We have been using data queues as you describe for years now and find
them very efficient and flexible.

A few suggestions...

        Create one data queue. Years ago I was told by an IBM'er that
the data queue processing is optimized when only one is accessed within
a program. This may not be case anymore but I still recommend it.

        Create a keyed data queue. Even if the same key value is posted
to every entry, doing so allows for expansion and flexibility.

        Two problems occur when using data queues. They get full and
they get damaged.

1. Obviously, damaged means that your application fails to send or
receive data. Deleting and recreating the data queue is the recovery. In
RPG, using call(e) or the dreaded indicator when QRCVDTAQ is run can
make your application recover on it's own.

2. Getting full is a bit tougher to deal with. Especially since you
likely want to process the data and don't wish to lose it. This
condition occurs during the QSNDDTAQ process. A automated recover may
simply be a matter of launching additional QRCVDTAQ jobs.

        Use the Data Queue timeout value. Using the QRCVDTAQ time out of
10 seconds allows you application sense hit count and controlled
shutdown requests. Simply code a loop with an imbedded QRCVDTAQ and test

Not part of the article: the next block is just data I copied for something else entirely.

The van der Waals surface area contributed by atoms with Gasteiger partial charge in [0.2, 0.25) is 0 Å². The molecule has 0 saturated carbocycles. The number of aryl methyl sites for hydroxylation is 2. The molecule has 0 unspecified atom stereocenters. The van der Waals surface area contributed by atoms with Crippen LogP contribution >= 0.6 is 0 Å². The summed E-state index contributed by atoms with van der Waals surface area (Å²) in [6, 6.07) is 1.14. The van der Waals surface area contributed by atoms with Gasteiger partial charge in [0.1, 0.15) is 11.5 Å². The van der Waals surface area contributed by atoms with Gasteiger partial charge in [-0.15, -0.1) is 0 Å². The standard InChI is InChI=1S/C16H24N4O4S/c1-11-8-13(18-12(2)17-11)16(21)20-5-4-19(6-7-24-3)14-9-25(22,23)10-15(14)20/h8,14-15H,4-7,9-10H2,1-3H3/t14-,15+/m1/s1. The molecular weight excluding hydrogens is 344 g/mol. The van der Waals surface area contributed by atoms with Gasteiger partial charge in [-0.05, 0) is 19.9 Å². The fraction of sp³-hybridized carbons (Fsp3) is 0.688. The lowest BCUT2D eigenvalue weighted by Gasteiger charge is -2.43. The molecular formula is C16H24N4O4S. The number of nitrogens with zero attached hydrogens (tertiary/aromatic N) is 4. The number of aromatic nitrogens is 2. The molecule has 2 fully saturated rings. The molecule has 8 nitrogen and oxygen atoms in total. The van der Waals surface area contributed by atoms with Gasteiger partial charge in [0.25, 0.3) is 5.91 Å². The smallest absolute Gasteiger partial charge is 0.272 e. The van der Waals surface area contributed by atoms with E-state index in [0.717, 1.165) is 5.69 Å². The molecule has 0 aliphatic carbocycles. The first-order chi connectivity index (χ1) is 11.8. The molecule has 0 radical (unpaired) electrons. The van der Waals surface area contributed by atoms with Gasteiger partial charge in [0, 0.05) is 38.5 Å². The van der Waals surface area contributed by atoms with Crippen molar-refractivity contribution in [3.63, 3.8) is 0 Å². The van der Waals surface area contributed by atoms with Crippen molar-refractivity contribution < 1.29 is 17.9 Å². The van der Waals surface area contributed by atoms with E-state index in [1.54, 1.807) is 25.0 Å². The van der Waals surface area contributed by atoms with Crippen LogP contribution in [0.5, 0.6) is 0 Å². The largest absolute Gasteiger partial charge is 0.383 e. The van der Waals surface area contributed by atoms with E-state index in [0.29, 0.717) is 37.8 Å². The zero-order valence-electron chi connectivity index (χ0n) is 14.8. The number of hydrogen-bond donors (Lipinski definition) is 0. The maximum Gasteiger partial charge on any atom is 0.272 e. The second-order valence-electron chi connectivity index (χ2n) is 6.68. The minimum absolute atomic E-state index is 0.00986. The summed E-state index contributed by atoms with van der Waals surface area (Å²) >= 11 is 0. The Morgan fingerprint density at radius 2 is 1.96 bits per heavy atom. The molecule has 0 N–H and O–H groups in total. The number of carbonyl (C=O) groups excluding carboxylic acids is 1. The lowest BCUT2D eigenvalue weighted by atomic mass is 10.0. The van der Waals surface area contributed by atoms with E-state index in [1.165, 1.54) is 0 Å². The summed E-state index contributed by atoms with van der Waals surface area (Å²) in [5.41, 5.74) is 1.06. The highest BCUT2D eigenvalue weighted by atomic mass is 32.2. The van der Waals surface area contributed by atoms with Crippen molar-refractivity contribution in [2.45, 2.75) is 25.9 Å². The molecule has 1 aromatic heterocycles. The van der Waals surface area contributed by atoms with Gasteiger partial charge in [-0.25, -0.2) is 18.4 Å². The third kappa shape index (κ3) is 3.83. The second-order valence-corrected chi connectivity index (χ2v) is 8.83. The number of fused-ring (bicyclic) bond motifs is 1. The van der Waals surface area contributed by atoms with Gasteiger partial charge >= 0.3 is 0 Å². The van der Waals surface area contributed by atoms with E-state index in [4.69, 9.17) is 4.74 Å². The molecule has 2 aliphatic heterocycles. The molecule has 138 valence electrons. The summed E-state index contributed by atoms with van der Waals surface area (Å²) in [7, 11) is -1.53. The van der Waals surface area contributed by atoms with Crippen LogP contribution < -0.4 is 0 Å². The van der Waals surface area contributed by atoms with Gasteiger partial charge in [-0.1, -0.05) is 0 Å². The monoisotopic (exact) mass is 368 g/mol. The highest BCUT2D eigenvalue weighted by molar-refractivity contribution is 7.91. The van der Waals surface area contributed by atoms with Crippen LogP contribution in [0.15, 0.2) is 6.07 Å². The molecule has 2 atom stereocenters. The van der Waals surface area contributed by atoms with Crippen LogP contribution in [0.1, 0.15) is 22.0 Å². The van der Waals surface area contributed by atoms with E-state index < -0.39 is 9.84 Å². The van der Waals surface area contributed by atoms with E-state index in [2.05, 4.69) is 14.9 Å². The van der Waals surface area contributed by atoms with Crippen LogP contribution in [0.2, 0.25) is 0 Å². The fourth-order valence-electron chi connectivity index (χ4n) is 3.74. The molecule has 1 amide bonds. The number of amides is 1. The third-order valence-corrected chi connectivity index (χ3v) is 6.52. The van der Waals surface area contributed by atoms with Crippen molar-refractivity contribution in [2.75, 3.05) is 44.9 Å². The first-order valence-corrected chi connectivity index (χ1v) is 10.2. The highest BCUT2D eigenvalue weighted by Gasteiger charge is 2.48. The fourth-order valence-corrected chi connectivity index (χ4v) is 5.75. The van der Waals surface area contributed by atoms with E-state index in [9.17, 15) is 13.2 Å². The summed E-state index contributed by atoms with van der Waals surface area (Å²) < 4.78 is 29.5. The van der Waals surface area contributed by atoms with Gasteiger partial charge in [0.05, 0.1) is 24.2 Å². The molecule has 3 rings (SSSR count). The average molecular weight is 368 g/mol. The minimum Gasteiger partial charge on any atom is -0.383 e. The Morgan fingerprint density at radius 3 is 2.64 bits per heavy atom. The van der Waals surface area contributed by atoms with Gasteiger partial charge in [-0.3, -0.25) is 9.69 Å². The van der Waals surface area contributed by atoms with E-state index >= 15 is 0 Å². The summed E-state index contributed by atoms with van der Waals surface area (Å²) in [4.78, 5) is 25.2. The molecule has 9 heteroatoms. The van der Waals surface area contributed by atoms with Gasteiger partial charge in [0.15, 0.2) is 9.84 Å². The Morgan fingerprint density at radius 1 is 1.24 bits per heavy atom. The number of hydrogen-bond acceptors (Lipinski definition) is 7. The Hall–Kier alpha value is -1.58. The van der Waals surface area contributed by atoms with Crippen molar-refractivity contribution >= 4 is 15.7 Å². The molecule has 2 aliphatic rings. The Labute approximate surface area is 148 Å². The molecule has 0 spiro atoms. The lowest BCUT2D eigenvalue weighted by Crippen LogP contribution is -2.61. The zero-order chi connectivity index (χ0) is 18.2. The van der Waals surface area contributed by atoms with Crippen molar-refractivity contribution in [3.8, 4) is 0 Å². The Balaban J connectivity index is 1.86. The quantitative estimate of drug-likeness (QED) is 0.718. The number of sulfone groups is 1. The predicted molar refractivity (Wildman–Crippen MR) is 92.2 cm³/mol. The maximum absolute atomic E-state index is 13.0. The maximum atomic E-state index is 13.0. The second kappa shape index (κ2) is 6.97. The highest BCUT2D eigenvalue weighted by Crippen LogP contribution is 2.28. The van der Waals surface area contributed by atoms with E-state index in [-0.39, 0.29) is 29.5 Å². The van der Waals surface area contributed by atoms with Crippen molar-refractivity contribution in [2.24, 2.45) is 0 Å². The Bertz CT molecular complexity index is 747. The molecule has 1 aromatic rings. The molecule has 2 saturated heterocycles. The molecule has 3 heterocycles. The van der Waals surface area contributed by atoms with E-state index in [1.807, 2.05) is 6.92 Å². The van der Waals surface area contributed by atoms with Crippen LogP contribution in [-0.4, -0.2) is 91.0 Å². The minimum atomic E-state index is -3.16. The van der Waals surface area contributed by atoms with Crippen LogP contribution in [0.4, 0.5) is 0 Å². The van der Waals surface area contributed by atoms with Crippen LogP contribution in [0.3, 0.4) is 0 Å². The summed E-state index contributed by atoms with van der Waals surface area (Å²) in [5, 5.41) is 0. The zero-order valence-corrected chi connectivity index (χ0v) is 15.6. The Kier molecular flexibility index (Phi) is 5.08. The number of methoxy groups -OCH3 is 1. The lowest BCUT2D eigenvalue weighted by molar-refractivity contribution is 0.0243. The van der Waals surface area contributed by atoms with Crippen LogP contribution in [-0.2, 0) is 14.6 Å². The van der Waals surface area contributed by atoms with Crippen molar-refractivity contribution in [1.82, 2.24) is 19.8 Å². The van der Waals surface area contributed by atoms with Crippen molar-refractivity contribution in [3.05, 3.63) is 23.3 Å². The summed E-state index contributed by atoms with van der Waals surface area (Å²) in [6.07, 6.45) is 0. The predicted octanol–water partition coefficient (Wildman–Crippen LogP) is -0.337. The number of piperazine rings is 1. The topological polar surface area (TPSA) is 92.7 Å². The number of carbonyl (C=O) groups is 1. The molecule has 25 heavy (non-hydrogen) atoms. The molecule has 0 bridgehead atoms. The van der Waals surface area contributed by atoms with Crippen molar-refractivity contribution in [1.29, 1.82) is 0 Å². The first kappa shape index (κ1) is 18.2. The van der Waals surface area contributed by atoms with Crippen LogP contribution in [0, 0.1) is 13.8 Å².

for length of data to process. Also code the shutdown request signal
within this loop and you can be assured to terminate your application

        If you have the need for some java or RPG code to process the
data queue. I may be able to come up with some.


Ken Slaugh 

----- Original Message ----
From: David Gibbs <david@xxxxxxxxxxxx>
To: java400-l@xxxxxxxxxxxx
Sent: Wednesday, October 4, 2006 10:18:59 AM
Subject: Data queue performance question

*** Cross-posted to java400-l and midrange-l.


I'm writing a application that is going to be using data queues to
communicate bulk data.

The application has two parts ... a java server and a number of host
(RPG, but it really doesn't mater) programs.

My thought is to use a single keyed data queue to transfer data back and
forth between both applications.

In some cases the host programs will write to the data queue and hand
the java server the data queue key.

In other cases, the java server will write data to the data queue and
hand the host program the data queue key.

Is there anything inherently inefficient using a data queue in this
manner?  Would it be better to use multiple data queue's (one for host
to java another for java to host)?


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